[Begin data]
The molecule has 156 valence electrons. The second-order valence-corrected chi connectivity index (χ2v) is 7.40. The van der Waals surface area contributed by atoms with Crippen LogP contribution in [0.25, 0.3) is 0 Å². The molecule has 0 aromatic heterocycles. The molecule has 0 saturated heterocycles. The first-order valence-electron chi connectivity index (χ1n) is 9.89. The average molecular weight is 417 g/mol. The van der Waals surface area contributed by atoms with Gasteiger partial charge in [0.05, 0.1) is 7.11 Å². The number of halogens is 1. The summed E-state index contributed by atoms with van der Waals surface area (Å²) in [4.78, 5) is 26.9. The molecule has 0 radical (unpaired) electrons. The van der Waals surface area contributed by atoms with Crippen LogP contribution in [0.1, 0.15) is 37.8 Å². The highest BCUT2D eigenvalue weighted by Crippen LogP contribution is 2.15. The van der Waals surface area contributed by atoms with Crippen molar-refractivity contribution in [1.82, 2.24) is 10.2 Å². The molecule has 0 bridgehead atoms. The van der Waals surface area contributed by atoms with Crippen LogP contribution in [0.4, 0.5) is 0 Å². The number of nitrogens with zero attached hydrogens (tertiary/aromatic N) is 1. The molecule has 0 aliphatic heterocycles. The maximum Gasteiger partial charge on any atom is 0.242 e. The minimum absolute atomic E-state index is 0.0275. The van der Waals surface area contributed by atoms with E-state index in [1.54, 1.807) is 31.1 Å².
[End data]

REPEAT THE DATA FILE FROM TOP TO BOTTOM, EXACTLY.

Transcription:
The molecule has 156 valence electrons. The second-order valence-corrected chi connectivity index (χ2v) is 7.40. The van der Waals surface area contributed by atoms with Crippen LogP contribution in [0.25, 0.3) is 0 Å². The molecule has 0 aromatic heterocycles. The molecule has 0 saturated heterocycles. The first-order valence-electron chi connectivity index (χ1n) is 9.89. The average molecular weight is 417 g/mol. The van der Waals surface area contributed by atoms with Gasteiger partial charge in [0.05, 0.1) is 7.11 Å². The number of halogens is 1. The summed E-state index contributed by atoms with van der Waals surface area (Å²) in [4.78, 5) is 26.9. The molecule has 0 radical (unpaired) electrons. The van der Waals surface area contributed by atoms with Crippen LogP contribution in [0.1, 0.15) is 37.8 Å². The highest BCUT2D eigenvalue weighted by Crippen LogP contribution is 2.15. The van der Waals surface area contributed by atoms with Crippen molar-refractivity contribution in [1.82, 2.24) is 10.2 Å². The molecule has 0 bridgehead atoms. The van der Waals surface area contributed by atoms with Crippen LogP contribution in [0.4, 0.5) is 0 Å². The number of nitrogens with zero attached hydrogens (tertiary/aromatic N) is 1. The molecule has 0 aliphatic heterocycles. The maximum Gasteiger partial charge on any atom is 0.242 e. The minimum absolute atomic E-state index is 0.0275. The van der Waals surface area contributed by atoms with E-state index in [1.54, 1.807) is 31.1 Å².